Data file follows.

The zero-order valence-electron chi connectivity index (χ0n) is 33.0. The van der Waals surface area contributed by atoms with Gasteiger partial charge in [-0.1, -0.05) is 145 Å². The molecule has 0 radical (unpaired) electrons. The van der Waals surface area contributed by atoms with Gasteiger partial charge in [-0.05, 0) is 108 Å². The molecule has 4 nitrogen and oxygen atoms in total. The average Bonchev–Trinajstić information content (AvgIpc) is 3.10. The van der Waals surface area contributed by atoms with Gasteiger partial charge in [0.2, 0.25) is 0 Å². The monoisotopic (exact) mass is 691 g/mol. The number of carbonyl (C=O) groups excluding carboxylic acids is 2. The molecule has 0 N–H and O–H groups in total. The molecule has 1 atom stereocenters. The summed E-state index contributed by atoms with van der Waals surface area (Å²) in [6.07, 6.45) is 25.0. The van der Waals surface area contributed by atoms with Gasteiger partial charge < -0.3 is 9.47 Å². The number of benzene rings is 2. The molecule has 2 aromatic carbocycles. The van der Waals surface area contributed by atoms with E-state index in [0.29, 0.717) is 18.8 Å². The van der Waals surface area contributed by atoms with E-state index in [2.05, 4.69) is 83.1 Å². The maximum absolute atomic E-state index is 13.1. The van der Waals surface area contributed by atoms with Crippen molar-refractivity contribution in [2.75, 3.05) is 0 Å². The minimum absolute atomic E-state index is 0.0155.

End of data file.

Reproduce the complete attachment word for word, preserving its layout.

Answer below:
The zero-order valence-electron chi connectivity index (χ0n) is 33.0. The van der Waals surface area contributed by atoms with Gasteiger partial charge in [-0.1, -0.05) is 145 Å². The molecule has 0 radical (unpaired) electrons. The van der Waals surface area contributed by atoms with Gasteiger partial charge in [-0.05, 0) is 108 Å². The molecule has 4 nitrogen and oxygen atoms in total. The average Bonchev–Trinajstić information content (AvgIpc) is 3.10. The van der Waals surface area contributed by atoms with Gasteiger partial charge in [0.2, 0.25) is 0 Å². The monoisotopic (exact) mass is 691 g/mol. The number of carbonyl (C=O) groups excluding carboxylic acids is 2. The molecule has 0 N–H and O–H groups in total. The molecule has 1 atom stereocenters. The summed E-state index contributed by atoms with van der Waals surface area (Å²) in [6.07, 6.45) is 25.0. The van der Waals surface area contributed by atoms with Gasteiger partial charge < -0.3 is 9.47 Å². The number of benzene rings is 2. The molecule has 2 aromatic carbocycles. The van der Waals surface area contributed by atoms with E-state index in [0.29, 0.717) is 18.8 Å². The van der Waals surface area contributed by atoms with E-state index in [2.05, 4.69) is 83.1 Å². The maximum absolute atomic E-state index is 13.1. The van der Waals surface area contributed by atoms with Crippen molar-refractivity contribution in [2.75, 3.05) is 0 Å². The minimum absolute atomic E-state index is 0.0155.